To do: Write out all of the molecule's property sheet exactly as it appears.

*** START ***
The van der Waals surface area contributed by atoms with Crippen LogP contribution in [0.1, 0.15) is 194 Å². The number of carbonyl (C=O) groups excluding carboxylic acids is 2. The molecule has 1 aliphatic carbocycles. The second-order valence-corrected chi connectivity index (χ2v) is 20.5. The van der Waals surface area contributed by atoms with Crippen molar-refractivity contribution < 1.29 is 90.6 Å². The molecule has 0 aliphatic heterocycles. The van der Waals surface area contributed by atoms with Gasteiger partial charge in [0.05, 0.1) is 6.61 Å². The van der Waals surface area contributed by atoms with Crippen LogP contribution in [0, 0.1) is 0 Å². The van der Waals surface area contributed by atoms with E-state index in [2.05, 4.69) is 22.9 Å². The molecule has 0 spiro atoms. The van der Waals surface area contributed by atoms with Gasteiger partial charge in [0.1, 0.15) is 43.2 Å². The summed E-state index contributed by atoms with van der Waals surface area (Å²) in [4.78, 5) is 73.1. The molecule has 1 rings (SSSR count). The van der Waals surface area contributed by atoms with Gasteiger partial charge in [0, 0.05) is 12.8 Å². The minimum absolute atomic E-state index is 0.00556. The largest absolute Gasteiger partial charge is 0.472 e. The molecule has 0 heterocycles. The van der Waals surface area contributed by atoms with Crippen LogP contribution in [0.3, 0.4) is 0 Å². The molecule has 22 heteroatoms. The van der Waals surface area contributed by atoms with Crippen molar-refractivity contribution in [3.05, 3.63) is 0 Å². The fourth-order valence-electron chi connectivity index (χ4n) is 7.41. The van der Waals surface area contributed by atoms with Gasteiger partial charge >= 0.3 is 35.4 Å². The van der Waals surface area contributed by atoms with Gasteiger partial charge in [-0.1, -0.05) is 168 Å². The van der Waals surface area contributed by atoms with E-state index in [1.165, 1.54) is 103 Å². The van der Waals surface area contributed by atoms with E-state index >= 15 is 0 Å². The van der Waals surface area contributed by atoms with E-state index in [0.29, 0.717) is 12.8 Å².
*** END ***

The van der Waals surface area contributed by atoms with Crippen LogP contribution in [0.1, 0.15) is 194 Å². The number of carbonyl (C=O) groups excluding carboxylic acids is 2. The molecule has 1 aliphatic carbocycles. The second-order valence-corrected chi connectivity index (χ2v) is 20.5. The van der Waals surface area contributed by atoms with Crippen molar-refractivity contribution < 1.29 is 90.6 Å². The molecule has 0 aliphatic heterocycles. The van der Waals surface area contributed by atoms with Gasteiger partial charge in [0.05, 0.1) is 6.61 Å². The van der Waals surface area contributed by atoms with Crippen LogP contribution in [0, 0.1) is 0 Å². The van der Waals surface area contributed by atoms with E-state index in [2.05, 4.69) is 22.9 Å². The molecule has 0 spiro atoms. The van der Waals surface area contributed by atoms with Gasteiger partial charge in [0.1, 0.15) is 43.2 Å². The summed E-state index contributed by atoms with van der Waals surface area (Å²) in [4.78, 5) is 73.1. The molecule has 1 rings (SSSR count). The van der Waals surface area contributed by atoms with Gasteiger partial charge in [0, 0.05) is 12.8 Å². The minimum absolute atomic E-state index is 0.00556. The largest absolute Gasteiger partial charge is 0.472 e. The molecule has 0 heterocycles. The van der Waals surface area contributed by atoms with Crippen LogP contribution in [0.3, 0.4) is 0 Å². The molecule has 22 heteroatoms. The van der Waals surface area contributed by atoms with Crippen molar-refractivity contribution in [3.05, 3.63) is 0 Å². The fourth-order valence-electron chi connectivity index (χ4n) is 7.41. The van der Waals surface area contributed by atoms with Gasteiger partial charge >= 0.3 is 35.4 Å². The van der Waals surface area contributed by atoms with Gasteiger partial charge in [-0.1, -0.05) is 168 Å². The van der Waals surface area contributed by atoms with E-state index in [1.165, 1.54) is 103 Å². The van der Waals surface area contributed by atoms with E-state index >= 15 is 0 Å². The van der Waals surface area contributed by atoms with E-state index in [0.29, 0.717) is 12.8 Å².